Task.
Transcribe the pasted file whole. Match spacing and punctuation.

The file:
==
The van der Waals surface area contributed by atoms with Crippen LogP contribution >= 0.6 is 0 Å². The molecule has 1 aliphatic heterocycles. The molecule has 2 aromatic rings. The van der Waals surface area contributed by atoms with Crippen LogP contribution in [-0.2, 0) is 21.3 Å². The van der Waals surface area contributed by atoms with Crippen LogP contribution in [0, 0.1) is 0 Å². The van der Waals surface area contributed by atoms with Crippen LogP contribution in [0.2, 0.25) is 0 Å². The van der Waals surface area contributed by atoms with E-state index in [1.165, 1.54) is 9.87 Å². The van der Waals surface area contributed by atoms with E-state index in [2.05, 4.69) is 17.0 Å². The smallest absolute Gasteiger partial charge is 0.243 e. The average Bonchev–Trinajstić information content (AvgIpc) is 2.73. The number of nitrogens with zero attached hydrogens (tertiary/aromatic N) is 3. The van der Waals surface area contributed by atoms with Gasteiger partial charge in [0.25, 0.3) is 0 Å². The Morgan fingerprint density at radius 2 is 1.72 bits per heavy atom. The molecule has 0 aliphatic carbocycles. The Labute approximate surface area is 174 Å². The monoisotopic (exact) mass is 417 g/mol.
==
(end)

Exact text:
The van der Waals surface area contributed by atoms with Crippen LogP contribution >= 0.6 is 0 Å². The molecule has 1 aliphatic heterocycles. The molecule has 2 aromatic rings. The van der Waals surface area contributed by atoms with Crippen LogP contribution in [-0.2, 0) is 21.3 Å². The van der Waals surface area contributed by atoms with Crippen LogP contribution in [0, 0.1) is 0 Å². The van der Waals surface area contributed by atoms with Crippen LogP contribution in [0.2, 0.25) is 0 Å². The van der Waals surface area contributed by atoms with E-state index in [1.165, 1.54) is 9.87 Å². The van der Waals surface area contributed by atoms with E-state index in [2.05, 4.69) is 17.0 Å². The smallest absolute Gasteiger partial charge is 0.243 e. The average Bonchev–Trinajstić information content (AvgIpc) is 2.73. The number of nitrogens with zero attached hydrogens (tertiary/aromatic N) is 3. The van der Waals surface area contributed by atoms with Gasteiger partial charge in [0.25, 0.3) is 0 Å². The Morgan fingerprint density at radius 2 is 1.72 bits per heavy atom. The molecule has 0 aliphatic carbocycles. The Labute approximate surface area is 174 Å². The monoisotopic (exact) mass is 417 g/mol.